United Nations, Population Division, World Population Prospects: The 2006 Revision. United Nations (Ed.). Geneva, 2007.

      ] (i.e. all countries outside Europe, except Australia, Canada, Japan, New Zealand, USA, Singapore, Hong Kong and Taiwan), for which separate urban and rural prevalences were available, these were applied to the urban and rural components of the national adult population. For cases in which only urban or only rural data were available, urban prevalences were assumed to be twice those of rural, in keeping with previous assessments [
      • King H.
      • Rewers M.
      Global estimates for prevalence of diabetes mellitus and impaired glucose tolerance in adults.
      ]. For the countries with multiple studies, data were combined. The same age- and sex-specific prevalence data were applied to 2010 and 2030, so that changes in national estimates were only affected by demographic (i.e. age, sex and urbanization) changes for each country.
      Countries were assigned to regions based on the IDF membership regions (Africa; Eastern Mediterranean and Middle-East (EMME); Europe; North America; South and Central America (SACA); South Asia; Western Pacific).
      For several of the studies (Canada, France, Italy, Netherlands, Norway, Slovenia, United Kingdom) data were only available on self-reported diabetes. To account for undiagnosed diabetes, the prevalences of diabetes for the United Kingdom and Canada were multiplied by a factor of 1.5, in accordance with local recommendation (UK) and data from the USA (Canada), and for the other countries doubled, based on data from a number of nearby countries.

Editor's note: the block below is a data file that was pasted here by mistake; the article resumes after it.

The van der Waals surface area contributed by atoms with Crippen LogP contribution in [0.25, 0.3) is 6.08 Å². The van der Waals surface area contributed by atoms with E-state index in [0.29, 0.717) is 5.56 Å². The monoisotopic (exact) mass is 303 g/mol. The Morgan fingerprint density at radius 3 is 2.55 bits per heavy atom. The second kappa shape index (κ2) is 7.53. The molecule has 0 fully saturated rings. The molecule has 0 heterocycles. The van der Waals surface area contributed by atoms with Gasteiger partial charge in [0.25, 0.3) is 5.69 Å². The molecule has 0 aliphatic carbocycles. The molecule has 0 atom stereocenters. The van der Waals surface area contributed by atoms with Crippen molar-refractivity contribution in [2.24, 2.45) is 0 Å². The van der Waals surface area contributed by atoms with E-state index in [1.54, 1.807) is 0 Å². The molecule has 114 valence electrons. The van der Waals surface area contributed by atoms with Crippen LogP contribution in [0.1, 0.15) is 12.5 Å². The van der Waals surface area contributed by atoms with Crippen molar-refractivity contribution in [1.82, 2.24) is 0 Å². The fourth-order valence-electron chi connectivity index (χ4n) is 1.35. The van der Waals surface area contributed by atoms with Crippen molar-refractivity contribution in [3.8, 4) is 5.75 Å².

3. Results

      There were 133 studies identified from 91 countries. The data sources and the results for the 80 most populous countries (those with 2010 adult population of greater than 6.307 million, with a combined 2010 population of 95% of the world adult population) are shown in Table 1, Table 2. There were 47 of the 80 countries that had their own data (85 separate studies). Details of prevalence and case numbers for all 216 countries can be found in the online Appendix.
      Table 1Studies identified for the largest 80 countries.
      CountryData used (country, year of publication, reference)Screening methodDiagnostic criteriaSample sizeAge range
      Africa: Sub-Sahara
      AngolaTanzania (1989 and 2000)
      • McLarty D.
      • Kitange H.
      • Mtinangi B.
      • Makene W.
      • Swai A.
      • Masuki G.
      • et al.
      Prevalence of diabetes and impaired glucose tolerance in rural Tanzania.
      ,
      • Aspray T.J.
      • Mugusi F.
      • Rashid S.
      • Whiting D.
      • Edwards R.
      • Alberti K.G.
      • et al.
      Rural and urban differences in diabetes prevalence in Tanzania: the role of obesity, physical inactivity and urban living.
      OGTT/FBGWHO-1985, 1999778115+
      Burkina FasoCameroon (2006)
      J. Mbanya, personal communication (2006).
      and Ghana (2002)
      • Amoah A.G.
      • Owusu S.K.
      • Adjei S.
      Diabetes in Ghana: a community based prevalence study in Greater Accra.
      OGTTWHO-199914,11015+
      CameroonCameroon (2006)
      J. Mbanya, personal communication (2006).
      OGTTWHO-1999937715+
      Dem. Rep. of CongoTanzania (1989 and 2000)
      • McLarty D.
      • Kitange H.
      • Mtinangi B.
      • Makene W.
      • Swai A.
      • Masuki G.
      • et al.
      Prevalence of diabetes and impaired glucose tolerance in rural Tanzania.
      ,
      • Aspray T.J.
      • Mugusi F.
      • Rashid S.
      • Whiting D.
      • Edwards R.
      • Alberti K.G.
      • et al.
      Rural and urban differences in diabetes prevalence in Tanzania: the role of obesity, physical inactivity and urban living.
      OGTT/FBGWHO-1985, 1999778115+